© Mike Kelley/VG BILD-KUNST, Bonn, photo: Nic Tenwiggenhorn/VG BILD-KUNST, Bonn
Sammlung Goetz

Mike Kelley

„I was experiencing, I think, what has come to be known as the postmodern condition, a form of alienation quite different from postwar existentialism because it lacks any historical sense – there is no notion of truth that has been lost. It is characterized by the feeling that there is a general evenness of meaning.” (Mike Kelley)

Mike Kelley‘s works are based on his own personal experience of US American society and its education system. He takes an intuitively conceptual approach and exploits all available media. Kelley‘s thinking and his actions were shaped by a generation of artists that included such figures as Vito Acconci, Joseph Beuys, Chris Burden, Bruce Nauman, Dennis Oppenheim and Paul McCarthy. His intense exploration of language and his interest in music were influenced by Dadaists such as Kurt Schwitters and Raoul Hausmann.

It was bands such as MC5 or the Stooges, and the counter-culture movement of the 1960s, that awakened Kelley‘s interest in visual art. The sources of his work range from hippie psychedelia to American punk, from comics and folklore to Christian iconography and historical references. After turning his back on performance art, he reached a broader audience in 1987 with his Half a Man series, featuring tattered soft toys and stuffed animals.
His installations, which appear playful at first glance, draw the viewer into the artist’s own psychological world of repressed memories, painful experiences and sexual conditioning. Kelley was deeply interested in psychological processes, their scientific analysis, behavioural patterns and issues of sexual identity.
The installations Citrus and White (1991) and Unisex Love Nest (1999) in this exhibition made that intrest abundantly clear. Citrus and White featured a tangle of fluffy soft toys suspended from the ceiling that was regularly sprayed with a scent evoking a culturally specific form of cleanliness, hygiene and freshness. That particular scent, in Germany, just happens to be the scent of pine needles. The second installation was a precise reconstruction of a typical American nursery straight from the pages of a lifestyle magazine. The title Unisex Love Nest and the accompanying video Cross Gender/Cross Genre referenced the determination of traditional gender roles in such „ideal“ nurseries. A similar reference to conventional gender roles was reflected in the installation Alma Pater (Wolverine Den) (1990) mocking the banners, signs and symbols of Kelley‘s own alma mater, ther University of Michigan in Ann Arbor, with its focus, shared with other such universities, on honouring male-dominated sports teams. The exhibition concluded, both spatially and chronologically, with the sculpture and projection of Kandor 7 (2007) – in reference to Kandor, the capital city of the planet Krypton in the Superman comic series. The city that Superman comes from is threatened with destruction. Over the years, Kelley created various portrayals of this comic-strip city as an element of his sculptures.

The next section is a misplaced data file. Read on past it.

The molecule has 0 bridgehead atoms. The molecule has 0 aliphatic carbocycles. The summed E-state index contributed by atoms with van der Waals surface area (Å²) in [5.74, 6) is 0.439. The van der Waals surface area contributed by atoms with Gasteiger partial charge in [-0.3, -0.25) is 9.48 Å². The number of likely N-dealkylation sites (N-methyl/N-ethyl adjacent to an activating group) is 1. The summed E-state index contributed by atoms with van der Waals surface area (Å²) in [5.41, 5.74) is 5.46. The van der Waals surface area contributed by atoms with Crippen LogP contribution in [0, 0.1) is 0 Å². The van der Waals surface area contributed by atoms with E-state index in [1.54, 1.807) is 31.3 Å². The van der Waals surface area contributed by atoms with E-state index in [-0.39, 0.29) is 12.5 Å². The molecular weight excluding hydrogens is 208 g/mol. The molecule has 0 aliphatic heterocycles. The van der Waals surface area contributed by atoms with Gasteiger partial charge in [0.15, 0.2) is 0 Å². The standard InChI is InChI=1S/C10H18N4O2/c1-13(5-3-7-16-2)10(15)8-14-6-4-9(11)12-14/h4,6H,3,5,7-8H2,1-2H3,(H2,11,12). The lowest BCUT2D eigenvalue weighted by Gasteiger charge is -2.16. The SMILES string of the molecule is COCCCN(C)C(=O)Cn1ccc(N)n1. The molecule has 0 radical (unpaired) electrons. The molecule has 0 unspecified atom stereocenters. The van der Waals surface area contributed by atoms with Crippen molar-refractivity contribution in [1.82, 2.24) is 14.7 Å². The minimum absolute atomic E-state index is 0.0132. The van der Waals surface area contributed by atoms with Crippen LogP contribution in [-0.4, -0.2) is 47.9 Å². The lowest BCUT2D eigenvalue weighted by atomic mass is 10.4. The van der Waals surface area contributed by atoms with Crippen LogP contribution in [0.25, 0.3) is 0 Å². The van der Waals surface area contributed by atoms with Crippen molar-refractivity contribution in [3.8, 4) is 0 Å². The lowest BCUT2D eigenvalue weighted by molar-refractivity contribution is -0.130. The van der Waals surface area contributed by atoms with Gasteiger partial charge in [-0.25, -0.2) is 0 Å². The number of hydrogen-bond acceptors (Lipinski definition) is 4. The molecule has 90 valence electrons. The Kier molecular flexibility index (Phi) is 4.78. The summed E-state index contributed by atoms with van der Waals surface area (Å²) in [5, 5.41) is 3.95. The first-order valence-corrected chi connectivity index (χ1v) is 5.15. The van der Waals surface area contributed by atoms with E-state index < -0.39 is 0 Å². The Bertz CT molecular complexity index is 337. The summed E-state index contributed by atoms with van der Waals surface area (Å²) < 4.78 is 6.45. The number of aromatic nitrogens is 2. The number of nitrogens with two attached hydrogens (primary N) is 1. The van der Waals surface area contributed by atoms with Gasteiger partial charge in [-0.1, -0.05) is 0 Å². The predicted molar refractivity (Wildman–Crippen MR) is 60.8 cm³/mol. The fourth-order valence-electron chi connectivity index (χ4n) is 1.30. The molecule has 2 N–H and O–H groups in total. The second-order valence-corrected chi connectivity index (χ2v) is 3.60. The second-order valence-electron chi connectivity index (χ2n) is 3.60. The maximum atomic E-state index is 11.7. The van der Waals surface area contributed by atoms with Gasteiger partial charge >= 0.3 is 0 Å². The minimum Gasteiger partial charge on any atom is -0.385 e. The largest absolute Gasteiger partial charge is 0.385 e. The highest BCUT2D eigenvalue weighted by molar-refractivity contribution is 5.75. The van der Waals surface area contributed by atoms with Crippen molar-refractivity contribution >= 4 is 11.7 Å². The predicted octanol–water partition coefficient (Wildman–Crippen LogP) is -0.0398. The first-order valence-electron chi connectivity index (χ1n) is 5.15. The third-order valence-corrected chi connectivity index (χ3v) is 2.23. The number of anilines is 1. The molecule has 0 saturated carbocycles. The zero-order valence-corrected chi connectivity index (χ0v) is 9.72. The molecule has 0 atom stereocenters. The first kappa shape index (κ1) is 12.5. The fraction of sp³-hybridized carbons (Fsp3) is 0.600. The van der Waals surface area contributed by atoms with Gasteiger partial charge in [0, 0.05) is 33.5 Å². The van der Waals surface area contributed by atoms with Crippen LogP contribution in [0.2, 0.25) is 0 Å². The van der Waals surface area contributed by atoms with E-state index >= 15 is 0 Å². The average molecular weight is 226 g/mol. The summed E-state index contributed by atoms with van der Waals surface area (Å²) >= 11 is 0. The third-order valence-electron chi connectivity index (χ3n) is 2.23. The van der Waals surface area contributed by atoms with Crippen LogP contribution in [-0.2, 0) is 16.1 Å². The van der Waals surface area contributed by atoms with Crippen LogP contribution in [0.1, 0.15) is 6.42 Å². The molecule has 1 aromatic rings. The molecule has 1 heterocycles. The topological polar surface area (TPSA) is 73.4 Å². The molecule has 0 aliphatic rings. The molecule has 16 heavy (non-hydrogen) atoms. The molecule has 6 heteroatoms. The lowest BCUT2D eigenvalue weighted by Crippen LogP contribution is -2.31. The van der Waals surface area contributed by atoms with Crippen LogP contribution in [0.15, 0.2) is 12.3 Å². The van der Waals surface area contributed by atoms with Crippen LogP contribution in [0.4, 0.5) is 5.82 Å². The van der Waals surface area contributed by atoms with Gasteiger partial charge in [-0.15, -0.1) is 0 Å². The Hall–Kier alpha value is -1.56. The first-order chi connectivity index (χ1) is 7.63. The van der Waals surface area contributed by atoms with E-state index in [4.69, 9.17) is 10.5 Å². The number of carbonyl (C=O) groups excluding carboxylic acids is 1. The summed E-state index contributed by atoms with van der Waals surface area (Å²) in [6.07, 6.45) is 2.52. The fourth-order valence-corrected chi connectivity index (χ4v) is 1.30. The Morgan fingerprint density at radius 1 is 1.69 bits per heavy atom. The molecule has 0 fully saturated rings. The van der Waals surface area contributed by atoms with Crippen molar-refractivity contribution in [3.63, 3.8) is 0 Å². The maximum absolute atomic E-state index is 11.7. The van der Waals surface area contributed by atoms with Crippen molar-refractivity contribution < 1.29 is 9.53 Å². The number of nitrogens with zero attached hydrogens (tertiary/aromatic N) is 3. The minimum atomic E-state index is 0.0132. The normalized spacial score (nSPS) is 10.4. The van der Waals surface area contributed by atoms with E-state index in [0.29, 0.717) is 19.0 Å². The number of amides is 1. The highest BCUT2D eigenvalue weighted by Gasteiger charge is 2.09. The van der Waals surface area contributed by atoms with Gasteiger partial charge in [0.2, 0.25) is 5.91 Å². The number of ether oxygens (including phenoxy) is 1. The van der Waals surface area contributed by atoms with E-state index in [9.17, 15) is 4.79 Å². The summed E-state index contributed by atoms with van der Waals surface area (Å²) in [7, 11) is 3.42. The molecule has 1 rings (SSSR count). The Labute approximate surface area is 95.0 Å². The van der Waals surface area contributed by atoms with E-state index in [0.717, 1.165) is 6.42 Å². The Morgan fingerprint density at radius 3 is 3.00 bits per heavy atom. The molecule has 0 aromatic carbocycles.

Mike Kelley

271 pages, 150 ill., hardcover.
German/English
2008, Kunstverlag Ingvild Goetz GmbH, Hamburg
ISBN 978-3-939894-11-7
€ 25,00

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© Felix Gonzalez-Torres

Felix Gonzalez-Torres, "Untitled", 1992

An exhibition project by the Sammlung Goetz in public space

The black-and-white photograph "Untitled" (1992) by Felix Gonzalez-Torres, in which a figure’s ghostly shadow is captured on a billowing curtain, is part of the artist’s billboard series. The concept behind the work is that the owner produces the image as a public poster. Regardless of how often it is printed, it is always unique. In the context of Munich’s Various Others project, the Sammlung Goetz is presenting "Untitled" (1992) on five billboards in around the city and in front of its own exhibition building in Munich.

 

[Translate to English:]

Cyrill Lachauer. I am not sea, I am not land

Sammlung Goetz in Haus der Kunst

Cyrill Lachauer (*1979 in Rosenheim, lives and works in Berlin and Los Angeles) develops his extensive projects on long journeys, and delves deeply into the local cultures of the places he visits. For the exhibition by the Sammlung Goetz in the former air-raid shelter of Haus der Kunst, Lachauer has created a new multi-part installation, which includes films, videos, photographs and texts.

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